6/21/2002 10 $4,555,932 2,278 $2,000 $390,382,313 52
6/28/2002 11 $3,130,214 1,810 $1,729 $395,874,471 59
7/5/2002 13 $2,204,636 1,502 $1,468 $400,058,357 66
7/12/2002 18 $890,372 574 $1,551 $401,991,818 73
7/19/2002 22 $403,186 265 $1,521 $402,770,278 80
7/26/2002 25 $251,065 177 $1,418 $403,142,910 87
8/2/2002 25 $234,714 228 $1,029 $403,505,336 94
8/9/2002 40 $84,383 85 $993 $403,620,726 101
8/16/2002 44 $67,390 74 $911 $403,706,375 108

Marketing Your Film in a Print Ad in a Newspaper and/or Magazine

Most people like certain magazines and newspapers and if you have won a film festival and will be given a chance to exhibit, why not advertise your film in the newspaper? You can be just like the big guns of Hollywood and no one is stopping you. You can advertise your film as “coming soon to (insert the film festival here) between such and such date”.

Hollywood advertises all it’s movies as coming soon to a theatre near you and so can you.
How would you know what newspaper to advertise in? Even if you have a favorite newspaper or magazine don’t consider it with any other effort. Your marketing might be more efficient if you know just how many people at the highest read a newspaper. This can be understood with newspaper circulation data. Wikipedia published a page on the highest U.S Circulation of Newspapers and I picked the top ten, and out of those- one or two newspapers would be getting my advertisement. The Top ten are below or you can check out the Wikipedia page here :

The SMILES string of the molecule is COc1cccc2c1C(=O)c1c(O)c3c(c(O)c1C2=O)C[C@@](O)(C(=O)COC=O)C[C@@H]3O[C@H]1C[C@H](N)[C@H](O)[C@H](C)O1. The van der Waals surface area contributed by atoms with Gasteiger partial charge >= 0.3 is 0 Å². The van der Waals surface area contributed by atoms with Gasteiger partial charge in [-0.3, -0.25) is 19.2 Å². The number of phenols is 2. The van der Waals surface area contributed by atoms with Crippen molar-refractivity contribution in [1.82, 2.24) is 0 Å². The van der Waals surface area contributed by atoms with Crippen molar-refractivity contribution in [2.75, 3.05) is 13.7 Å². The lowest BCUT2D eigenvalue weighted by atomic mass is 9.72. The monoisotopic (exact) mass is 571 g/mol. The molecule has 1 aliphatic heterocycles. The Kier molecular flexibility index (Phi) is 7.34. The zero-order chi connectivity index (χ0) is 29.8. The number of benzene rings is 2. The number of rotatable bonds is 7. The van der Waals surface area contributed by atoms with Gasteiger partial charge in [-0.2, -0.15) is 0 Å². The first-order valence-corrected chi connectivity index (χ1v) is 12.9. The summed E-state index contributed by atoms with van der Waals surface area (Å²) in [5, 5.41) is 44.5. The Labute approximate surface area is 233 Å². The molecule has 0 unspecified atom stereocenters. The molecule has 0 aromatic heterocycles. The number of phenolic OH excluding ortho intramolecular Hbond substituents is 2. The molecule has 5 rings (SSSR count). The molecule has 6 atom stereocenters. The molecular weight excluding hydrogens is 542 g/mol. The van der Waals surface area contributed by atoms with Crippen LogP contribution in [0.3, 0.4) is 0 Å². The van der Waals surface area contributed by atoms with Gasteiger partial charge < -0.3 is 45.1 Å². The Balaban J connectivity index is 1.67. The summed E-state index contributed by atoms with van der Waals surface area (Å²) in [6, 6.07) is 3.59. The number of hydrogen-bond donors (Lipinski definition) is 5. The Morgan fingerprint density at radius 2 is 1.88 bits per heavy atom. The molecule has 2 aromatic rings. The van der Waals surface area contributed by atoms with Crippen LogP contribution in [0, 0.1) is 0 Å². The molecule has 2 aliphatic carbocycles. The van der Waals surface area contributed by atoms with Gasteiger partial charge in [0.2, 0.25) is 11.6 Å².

# Newspaper City Largest Reported Circulation Owner
1 Usa Today MacLean, VA 2,524,965 Gannett Comapny
2 Wall Street Journal NY, NY 2,068,439 News Corporation
3 New York Times NY, NY 1,627,062 New York Times Company
4 Los Angeles Times Los Angeles, CA 1,173,096 Tribune Company
5 Chicago Tribune Chicago, IL 940,620 Tribune Company
6 Washington Post Washington, DC 929,921 Washington Post Company
7 New York Daily News NY, NY 775,543 New York Daily News
8 New York Post NY, NY 741, 099 News Corporation
9 Denver Post/ Rocky Mountain Press Denver, CO 704, 168 Media News Group/E.W. Scripps Company
10 Dallas Morning News Dallas, TX 702,135 Belo Company


1889- Thomas Edison builds the first Motion picture studio.

1902- Henry Miles sets up the first film exchange, allowing exhibitors to rent the films instead of buying them.

1908- Nine leading producers set up the Motion Picture Patents Company, and agree not to sell or lease equipment to any distributors who purchase motion pictures from any other company.

1900-1909, Edison single handedly tried to grab hold of the film business for himself by suing every competitor every time they tried to distribute a movie.

1909 – Carl Laemmle founded the Independent Motion Picture Company disgusted with Edison’s monopoly.

1911 – Credits start to appear in motion pictures.

1912-Carl Laemmle, Pat Powers and Mark Dintenfass merged their studios into what is known as Universal Studios today.